8. 8. Providers must comply with the provisions of: • The NHS Employment Check Standards (see separate section) • Standards for Better Health (SBH); and • The Code of Practice for the International Recruitment of Healthcare Professionals (December 2004) (The Code of Practice for International Recruitment is only applicable where any international recruitment is planned). • Cabinet Office Code of Practice on Workforce Matters in the Public Sector and the annex to it, A Fair Deal for Staff Pensions and the NHS Staff Passport 3.1.5 Employment policy and practice The service provider must: • Keep up-to-date with current applicable UK employment and equalities legislation and associate codes of practice; • Keep an appropriate audit trail of CRB checks, which will be made available to the commissioner on request. (with renewals of checks being carried out at three yearly intervals). Provision for assurance related to CRB checks is described in Appendix 2; • Appraise and assess the practical competency of all staff to carry out the duties of the roles and manage their performance. The provider must ensure that all staff (of all grades and professions) who are directly involved in supporting the services, have the necessary training, qualifications, experience, competence and skills to undertake these roles (and possess the relevant indemnity insurance); • Ensure that robust induction and mandatory training programmes and clinical supervision as necessary are in place; • Identify and address staff conduct and performance issues arising from patient complaints; • Ensure there are contingency plans in place to cover for planned and unplanned absence; • Ensure that there are robust arrangements in place to ensure that staff maintain their professional registration and that lapsed registrations are prevented; and • Ensure that staff will be adequately trained and competent to deal with medical emergencies safely and appropriately. • Ensure that the workforce management information systems must be capable of monitoring compliance with the Working Time Regulations 3.2 Clinical effectiveness and NICE guidance This specification requires: • Adherence to the principles of clinical governance and best practice in line with NICE Guidance, and other relevant national and local guidelines including NSFs, Standards for Better Health and the Primary Care Trust Clinical Governance Framework. • Implementation of these principles will be monitored through the normal contract review processes. • Clinical Governance arrangements must be proportionate to the service provided and comply with any local expectations or requirements of the commissioner. Providers should consider the Department of Health (2007) document Guidance and competencies for the provision of services using GPs with Special Interests. 3.3 Accreditation The function of accreditation is to ensure ‘fitness for purpose’ through accreditation of both the services themselves, and individual CSIs (Clinicians with a special interest) / GPwSIs working within them. In addition, the accredited individuals or services should consider the ways in which they can improve quality and further raise standards. The provider applying for accreditation must understand the service specification including: • Defined patient inclusion and exclusion criteria. • Referral arrangements to and from all services. • How the service communicates and integrates with clinical networks. Page 8 of 25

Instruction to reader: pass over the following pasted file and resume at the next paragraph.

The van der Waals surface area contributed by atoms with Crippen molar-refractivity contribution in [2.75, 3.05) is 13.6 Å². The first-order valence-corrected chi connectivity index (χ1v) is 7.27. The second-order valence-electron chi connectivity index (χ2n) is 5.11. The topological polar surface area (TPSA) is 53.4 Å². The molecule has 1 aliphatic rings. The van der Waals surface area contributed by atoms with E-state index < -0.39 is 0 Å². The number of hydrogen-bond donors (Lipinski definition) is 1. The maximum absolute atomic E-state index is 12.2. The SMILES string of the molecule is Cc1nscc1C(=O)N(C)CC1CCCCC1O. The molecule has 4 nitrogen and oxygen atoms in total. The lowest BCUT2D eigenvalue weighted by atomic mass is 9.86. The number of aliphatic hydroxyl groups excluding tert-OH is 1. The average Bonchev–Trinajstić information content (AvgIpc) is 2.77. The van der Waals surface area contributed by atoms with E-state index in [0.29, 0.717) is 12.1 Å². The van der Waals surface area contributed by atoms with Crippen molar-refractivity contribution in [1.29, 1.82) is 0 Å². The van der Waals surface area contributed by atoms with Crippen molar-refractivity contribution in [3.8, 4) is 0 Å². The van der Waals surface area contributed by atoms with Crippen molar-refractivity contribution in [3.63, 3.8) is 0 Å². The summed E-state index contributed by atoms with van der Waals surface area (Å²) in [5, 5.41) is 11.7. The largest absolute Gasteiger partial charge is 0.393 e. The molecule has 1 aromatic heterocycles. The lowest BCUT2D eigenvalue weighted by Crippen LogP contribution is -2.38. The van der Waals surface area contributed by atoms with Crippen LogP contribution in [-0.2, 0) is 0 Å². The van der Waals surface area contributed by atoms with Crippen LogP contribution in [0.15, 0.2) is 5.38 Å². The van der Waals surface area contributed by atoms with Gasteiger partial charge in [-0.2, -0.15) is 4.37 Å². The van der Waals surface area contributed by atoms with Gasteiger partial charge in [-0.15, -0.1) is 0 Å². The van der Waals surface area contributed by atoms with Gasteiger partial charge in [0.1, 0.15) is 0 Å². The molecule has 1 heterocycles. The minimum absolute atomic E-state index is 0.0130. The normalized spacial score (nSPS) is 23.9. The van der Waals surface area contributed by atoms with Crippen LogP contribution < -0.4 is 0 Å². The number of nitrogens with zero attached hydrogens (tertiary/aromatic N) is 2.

9. 9. • Physical, human, audit and financial resources required to deliver the service. • Robust integrated governance arrangements. • Support required from other health and social care professionals and services. • Evidence of the ways in which local people have been involved in developing and planning the service. • A clear definition of the role the individual clinician will play within the service. • Arrangements for the clinicians ongoing professional development. • Appropriate indemnity cover required. • Compliance with Standards for Better Health. The process of accrediting an individual should assure patients and commissioners that they operate within a coherent and quality-assured clinical pathway and that they maintain the highest possible standards of clinical governance. The Care Quality Commission will take this into account in its inspections of primary care trusts (PCTs) for the core standards assessment. (The standards particularly relevant to the accreditation are C5b, C5d, C10a, C10b, C11a, C11b and C11c.) 3.4 Standards for Better Health Providers should comply with best practice guidance as set out in Standards for Better Health. Providers are also expected to comply with all relevant professional guidance and legislation in respect of provision of safe and effective health care provision. Any system of clinical governance operated by the Provider shall be fully compliant with Core Standard 7a of the Standards for Better Health Framework and complement the PCT’s Clinical Governance Framework. 3.5 Infection control The Health Act for the Prevention and Control of HCAI 2008 summarises existing guidance, and identifies the key management actions to be taken. The provider must be able to demonstrate assurance of compliance with the Health Act October 2006. 3.6 Decontamination of equipment and single use devices For new service introduction, the infection control audit tool pertinent to the area allocated for use for a specific service must be satisfactorily completed. 3.7 Premises Should the provider rent space in a commissioner operated facility they will be required to pay rent for the facility use and will be required to enter into a licence agreement for the sessional use of space in these facilities. Heads of terms must be agreed prior to commencement of the service occupancy/delivery. The provider will be required to meet reasonable service costs for the facility on a pro rata basis. Any charges which are directly attributable to the service will also be specified in the licence agreement and billed accordingly. 3.8 Medicines Management All prescribers must adhere to both legal and good practice guidance on prescribing and medicines management in line with the Medicines Act 1968, associated legislation and regulations. All prescribers must engage in quality and cost effective prescribing in the context of overall use of NHS resources. An impact assessment must be performed in relation to prescribing costs and procurement of medicines. Medicines procured for the purpose of supply to service users must be purchased from a provider with the necessary Medicines and Health Care Products Regulatory Agency (MHRA) authorisation, labelled and Page 9 of 25